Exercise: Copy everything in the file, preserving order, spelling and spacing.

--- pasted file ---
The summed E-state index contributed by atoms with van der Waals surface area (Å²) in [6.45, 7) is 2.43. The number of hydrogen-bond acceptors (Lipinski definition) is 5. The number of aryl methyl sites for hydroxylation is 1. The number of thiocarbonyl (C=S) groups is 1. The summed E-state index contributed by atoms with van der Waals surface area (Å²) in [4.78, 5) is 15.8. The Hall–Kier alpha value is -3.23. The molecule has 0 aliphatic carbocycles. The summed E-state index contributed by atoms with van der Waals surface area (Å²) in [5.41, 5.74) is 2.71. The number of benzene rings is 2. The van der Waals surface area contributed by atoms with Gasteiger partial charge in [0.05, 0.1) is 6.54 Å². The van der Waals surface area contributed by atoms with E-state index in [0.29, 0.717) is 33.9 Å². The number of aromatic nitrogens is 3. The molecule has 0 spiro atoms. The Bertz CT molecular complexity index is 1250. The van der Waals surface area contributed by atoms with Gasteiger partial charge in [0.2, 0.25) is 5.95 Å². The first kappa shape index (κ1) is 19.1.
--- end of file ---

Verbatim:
The summed E-state index contributed by atoms with van der Waals surface area (Å²) in [6.45, 7) is 2.43. The number of hydrogen-bond acceptors (Lipinski definition) is 5. The number of aryl methyl sites for hydroxylation is 1. The number of thiocarbonyl (C=S) groups is 1. The summed E-state index contributed by atoms with van der Waals surface area (Å²) in [4.78, 5) is 15.8. The Hall–Kier alpha value is -3.23. The molecule has 0 aliphatic carbocycles. The summed E-state index contributed by atoms with van der Waals surface area (Å²) in [5.41, 5.74) is 2.71. The number of benzene rings is 2. The van der Waals surface area contributed by atoms with Gasteiger partial charge in [0.05, 0.1) is 6.54 Å². The van der Waals surface area contributed by atoms with E-state index in [0.29, 0.717) is 33.9 Å². The number of aromatic nitrogens is 3. The molecule has 0 spiro atoms. The Bertz CT molecular complexity index is 1250. The van der Waals surface area contributed by atoms with Gasteiger partial charge in [0.2, 0.25) is 5.95 Å². The first kappa shape index (κ1) is 19.1.